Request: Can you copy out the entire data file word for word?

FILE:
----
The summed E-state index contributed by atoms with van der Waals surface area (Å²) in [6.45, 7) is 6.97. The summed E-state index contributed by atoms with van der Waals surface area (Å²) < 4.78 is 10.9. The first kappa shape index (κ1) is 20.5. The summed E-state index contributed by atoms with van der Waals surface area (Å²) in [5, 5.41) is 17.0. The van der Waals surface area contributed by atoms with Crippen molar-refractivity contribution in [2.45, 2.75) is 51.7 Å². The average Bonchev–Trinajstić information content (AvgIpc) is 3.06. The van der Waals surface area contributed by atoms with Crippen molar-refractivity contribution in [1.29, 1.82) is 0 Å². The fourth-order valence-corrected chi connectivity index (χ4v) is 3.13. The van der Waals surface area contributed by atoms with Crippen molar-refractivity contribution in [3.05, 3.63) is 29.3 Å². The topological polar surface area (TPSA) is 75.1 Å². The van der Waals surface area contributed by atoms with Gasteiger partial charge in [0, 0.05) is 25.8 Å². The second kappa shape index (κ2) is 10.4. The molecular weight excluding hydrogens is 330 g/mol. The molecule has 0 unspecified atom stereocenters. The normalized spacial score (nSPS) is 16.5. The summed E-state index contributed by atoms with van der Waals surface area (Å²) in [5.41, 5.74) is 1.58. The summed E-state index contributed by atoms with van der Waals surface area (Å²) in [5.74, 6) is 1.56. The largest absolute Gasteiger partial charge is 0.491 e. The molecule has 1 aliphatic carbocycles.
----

The summed E-state index contributed by atoms with van der Waals surface area (Å²) in [6.45, 7) is 6.97. The summed E-state index contributed by atoms with van der Waals surface area (Å²) < 4.78 is 10.9. The first kappa shape index (κ1) is 20.5. The summed E-state index contributed by atoms with van der Waals surface area (Å²) in [5, 5.41) is 17.0. The van der Waals surface area contributed by atoms with Crippen molar-refractivity contribution in [2.45, 2.75) is 51.7 Å². The average Bonchev–Trinajstić information content (AvgIpc) is 3.06. The van der Waals surface area contributed by atoms with Crippen molar-refractivity contribution in [1.29, 1.82) is 0 Å². The fourth-order valence-corrected chi connectivity index (χ4v) is 3.13. The van der Waals surface area contributed by atoms with Crippen molar-refractivity contribution in [3.05, 3.63) is 29.3 Å². The topological polar surface area (TPSA) is 75.1 Å². The van der Waals surface area contributed by atoms with Gasteiger partial charge in [0, 0.05) is 25.8 Å². The second kappa shape index (κ2) is 10.4. The molecular weight excluding hydrogens is 330 g/mol. The molecule has 0 unspecified atom stereocenters. The normalized spacial score (nSPS) is 16.5. The summed E-state index contributed by atoms with van der Waals surface area (Å²) in [5.41, 5.74) is 1.58. The summed E-state index contributed by atoms with van der Waals surface area (Å²) in [5.74, 6) is 1.56. The largest absolute Gasteiger partial charge is 0.491 e. The molecule has 1 aliphatic carbocycles.